Like Seinfeld, Curb flew under the radar in the UK: its first series was aired quietly on the BBC in 2003, in much the same manner as Seinfeld. However, the timing was better. Curb arrived around the time of the Noughties box-set boom – UK viewers were increasingly able to watch US series without capitulating to the rigours of unsociable broadcast schedules. And coming from HBO, the network that also produced The Sopranos, The Wire and Six Feet Under (among others), Curb was increasingly seen as part of a wave of high-quality US imports.

Seinfeld was frequently billed as the “show about nothing” – what did that make Curb? The first episode (“The Pants Tent”) revolved around the slightest of premises: an argument in which a fold in Larry’s trousers is mistaken for an erection. Subsequent episodes would fixate, like Seinfeld, on the minutiae of everyday life, on the myriad unspoken rules and petty injustices that colour our daily lives. But where Seinfeld became known for its relatability, Curb filtered its observations about modern life through the warped, truculent psyche of Larry himself.  

“With Curb Your Enthusiasm, you’re taking a schmuck and making him a hero,” says Richard Kind, who plays Larry’s obnoxious cousin in several of the show’s finest episodes. “And Larry has been a hero. He speaks to those who are tall, or gangly, or bald, or not your typical TV star.”

“I remember a lot of people not liking Curb Your Enthusiasm back when it first started,” says Kind. “They said that Larry gave them angst, and they didn't enjoy him.” It’s a claim I’ve heard repeated by a few of the series’ cast, from Kind to JB Smoove, who plays Larry’s freeloading houseguest Leon. “People love Curb, and people love to hate it,” says Smoove.

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From the get-go, Curb was uninterested in people-pleasing. Unlike Seinfeld, which aired during primetime on censorious network TV, Curb was vulgar, confrontational, and oblivious to taboo. Among the plotlines contained in the first several seasons of Curb: an obituary organised by Larry erroneously eulogises a “beloved aunt” as a “beloved c***”; Larry introduces tennis legend John McEnroe to a coffee table book about circus freaks (“Check out the freaks, Mr McEnroe!”); Larry poses as an incest survivor; Larry hires a prostitute so he can qualify to drive in the car pool lane; Larry steals a bouquet of flowers from a roadside memorial; Larry compliments a business associate on the size of his young son’s penis. Even for the notoriously raunchy HBO, it pushed the limits of what TV could get away with.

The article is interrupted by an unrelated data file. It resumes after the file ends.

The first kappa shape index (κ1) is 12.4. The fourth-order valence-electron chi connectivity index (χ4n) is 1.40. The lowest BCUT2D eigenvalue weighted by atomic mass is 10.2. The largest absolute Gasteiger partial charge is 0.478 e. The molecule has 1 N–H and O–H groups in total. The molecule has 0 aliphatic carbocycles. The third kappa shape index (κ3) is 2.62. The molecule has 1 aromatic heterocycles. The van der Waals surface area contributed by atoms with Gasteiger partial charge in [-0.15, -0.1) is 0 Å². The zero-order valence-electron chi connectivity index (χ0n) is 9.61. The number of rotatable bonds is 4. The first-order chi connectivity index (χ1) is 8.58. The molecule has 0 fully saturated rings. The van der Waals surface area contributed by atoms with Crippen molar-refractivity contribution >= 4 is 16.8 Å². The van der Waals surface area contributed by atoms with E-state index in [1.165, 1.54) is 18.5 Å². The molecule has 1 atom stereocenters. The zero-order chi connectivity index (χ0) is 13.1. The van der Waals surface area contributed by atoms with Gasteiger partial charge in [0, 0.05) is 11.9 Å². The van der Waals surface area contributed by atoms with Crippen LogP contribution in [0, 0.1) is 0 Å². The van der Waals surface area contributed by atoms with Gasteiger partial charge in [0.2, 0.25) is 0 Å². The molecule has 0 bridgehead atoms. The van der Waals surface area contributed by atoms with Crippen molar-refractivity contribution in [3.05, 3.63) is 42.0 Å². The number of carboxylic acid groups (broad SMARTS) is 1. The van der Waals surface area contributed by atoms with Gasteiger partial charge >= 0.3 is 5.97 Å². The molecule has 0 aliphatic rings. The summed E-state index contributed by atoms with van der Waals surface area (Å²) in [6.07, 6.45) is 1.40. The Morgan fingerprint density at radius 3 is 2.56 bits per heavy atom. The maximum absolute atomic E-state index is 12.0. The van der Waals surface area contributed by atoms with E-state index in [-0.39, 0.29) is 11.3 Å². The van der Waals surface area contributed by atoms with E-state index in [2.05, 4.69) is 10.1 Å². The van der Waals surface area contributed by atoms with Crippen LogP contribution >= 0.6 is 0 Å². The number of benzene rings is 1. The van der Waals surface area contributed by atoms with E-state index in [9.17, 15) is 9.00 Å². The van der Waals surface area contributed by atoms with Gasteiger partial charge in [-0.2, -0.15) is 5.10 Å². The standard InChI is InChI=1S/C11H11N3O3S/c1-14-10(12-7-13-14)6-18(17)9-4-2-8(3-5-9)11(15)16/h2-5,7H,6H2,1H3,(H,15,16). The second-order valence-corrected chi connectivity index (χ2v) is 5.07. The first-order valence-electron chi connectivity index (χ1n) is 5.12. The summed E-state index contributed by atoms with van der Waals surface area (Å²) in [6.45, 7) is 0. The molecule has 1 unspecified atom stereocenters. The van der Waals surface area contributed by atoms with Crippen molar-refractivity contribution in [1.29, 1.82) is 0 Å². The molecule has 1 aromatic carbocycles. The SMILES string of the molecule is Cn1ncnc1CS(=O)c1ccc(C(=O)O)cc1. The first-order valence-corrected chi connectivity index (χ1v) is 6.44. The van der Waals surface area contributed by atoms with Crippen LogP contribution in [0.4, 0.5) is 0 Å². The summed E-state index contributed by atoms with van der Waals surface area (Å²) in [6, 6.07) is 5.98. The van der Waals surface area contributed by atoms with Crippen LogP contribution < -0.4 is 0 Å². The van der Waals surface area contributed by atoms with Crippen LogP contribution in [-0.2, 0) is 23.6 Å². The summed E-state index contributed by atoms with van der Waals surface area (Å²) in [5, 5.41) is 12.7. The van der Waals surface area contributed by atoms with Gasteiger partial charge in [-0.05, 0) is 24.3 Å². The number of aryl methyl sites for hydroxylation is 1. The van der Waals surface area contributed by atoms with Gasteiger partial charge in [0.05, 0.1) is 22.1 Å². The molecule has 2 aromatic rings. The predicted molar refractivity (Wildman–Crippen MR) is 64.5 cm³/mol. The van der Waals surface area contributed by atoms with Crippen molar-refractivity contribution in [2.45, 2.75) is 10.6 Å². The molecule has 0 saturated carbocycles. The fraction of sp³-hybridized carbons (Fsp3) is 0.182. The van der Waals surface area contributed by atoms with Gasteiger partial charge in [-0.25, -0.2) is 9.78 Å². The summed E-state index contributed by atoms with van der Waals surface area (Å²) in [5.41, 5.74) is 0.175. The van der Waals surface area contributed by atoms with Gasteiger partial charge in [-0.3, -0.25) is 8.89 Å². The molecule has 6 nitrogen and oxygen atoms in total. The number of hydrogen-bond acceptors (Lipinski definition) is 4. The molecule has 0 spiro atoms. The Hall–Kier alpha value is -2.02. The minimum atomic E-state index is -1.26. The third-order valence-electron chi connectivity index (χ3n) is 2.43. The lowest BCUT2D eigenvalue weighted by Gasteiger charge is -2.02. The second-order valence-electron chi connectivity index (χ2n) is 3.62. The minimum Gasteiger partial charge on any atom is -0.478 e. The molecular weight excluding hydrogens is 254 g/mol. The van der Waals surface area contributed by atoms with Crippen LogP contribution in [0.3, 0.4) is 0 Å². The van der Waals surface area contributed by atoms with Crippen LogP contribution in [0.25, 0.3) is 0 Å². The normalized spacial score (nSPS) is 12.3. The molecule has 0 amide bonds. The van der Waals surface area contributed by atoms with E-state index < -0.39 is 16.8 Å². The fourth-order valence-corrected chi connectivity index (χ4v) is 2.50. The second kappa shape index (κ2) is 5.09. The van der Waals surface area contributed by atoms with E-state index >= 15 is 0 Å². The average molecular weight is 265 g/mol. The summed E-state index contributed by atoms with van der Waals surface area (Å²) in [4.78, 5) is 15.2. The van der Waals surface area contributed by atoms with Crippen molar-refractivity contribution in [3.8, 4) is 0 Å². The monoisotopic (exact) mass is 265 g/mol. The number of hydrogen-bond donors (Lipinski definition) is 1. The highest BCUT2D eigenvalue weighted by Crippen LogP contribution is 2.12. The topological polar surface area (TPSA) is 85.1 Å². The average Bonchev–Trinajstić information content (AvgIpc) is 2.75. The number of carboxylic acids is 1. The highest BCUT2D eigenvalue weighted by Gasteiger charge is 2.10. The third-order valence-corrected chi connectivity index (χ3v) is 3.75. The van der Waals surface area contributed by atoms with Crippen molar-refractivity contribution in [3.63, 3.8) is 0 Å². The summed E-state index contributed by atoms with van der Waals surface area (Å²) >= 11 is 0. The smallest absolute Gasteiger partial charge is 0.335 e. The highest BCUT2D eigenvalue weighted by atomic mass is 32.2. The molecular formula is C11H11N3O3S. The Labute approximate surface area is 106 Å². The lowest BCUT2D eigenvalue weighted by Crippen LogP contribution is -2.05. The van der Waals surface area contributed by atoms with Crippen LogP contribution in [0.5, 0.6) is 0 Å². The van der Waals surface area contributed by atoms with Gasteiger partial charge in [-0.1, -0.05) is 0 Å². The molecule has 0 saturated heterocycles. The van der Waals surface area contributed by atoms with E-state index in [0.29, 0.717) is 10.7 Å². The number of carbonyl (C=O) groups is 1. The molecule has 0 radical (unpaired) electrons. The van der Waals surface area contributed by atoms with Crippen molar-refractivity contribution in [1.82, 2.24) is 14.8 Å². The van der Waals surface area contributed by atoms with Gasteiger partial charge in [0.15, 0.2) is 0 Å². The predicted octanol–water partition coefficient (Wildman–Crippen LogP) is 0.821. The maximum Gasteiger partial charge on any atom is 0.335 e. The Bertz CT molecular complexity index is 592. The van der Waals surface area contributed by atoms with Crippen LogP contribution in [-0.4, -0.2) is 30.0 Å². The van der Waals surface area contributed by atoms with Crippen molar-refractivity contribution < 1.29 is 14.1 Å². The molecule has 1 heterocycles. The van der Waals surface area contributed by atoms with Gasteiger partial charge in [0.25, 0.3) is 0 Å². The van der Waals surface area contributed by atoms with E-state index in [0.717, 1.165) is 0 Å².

Cheryl Hines won acclaim with her portrayal of Larry’s wife (now ex-) Cheryl on the series (HBO)

Curb owed much of its success to its supporting players, from the late Bob Einstein to Ted Danson, to Shelley Berman, who received an Emmy nomination (one of 47 the show has amassed over its run) for his portrayal of Larry’s father. Many of the recurring characters were friends of David’s in real life, including Richard Lewis, with whom David cut his teeth on the New York comedy circuit. Scenes together often felt like you were watching old acquaintances simply hanging out, chatting about nonsense.

“I was born in the same hospital as Larry, three days apart,” Lewis tells me, explaining the strange kismet of their lifelong relationship. “We went to the same sports camp when we were 12, and I hated him and he hated me. I never wanted to see him again. He was just a lanky a**hole, and he considered me a chubby a**hole. So we never saw each other again until 12 years later when we were comedians in New York starting out.

“He was a big fan of mine, and there was something about his face that scared me. It was like something out of a Polanski movie. I've been sober about 26 years, but back then I wasn't, and I must have put a few back after my set, and I looked at him and said: ‘There's something about you that's horrifying.’ And he gets real nervous about that s***. And we went through our childhoods, and realised we went to the same camp. ‘You're that kid?’ he said. ‘You're Richard Lewis? You son of a bitch!’ He's in denial about it, but I wanted to have a fight.”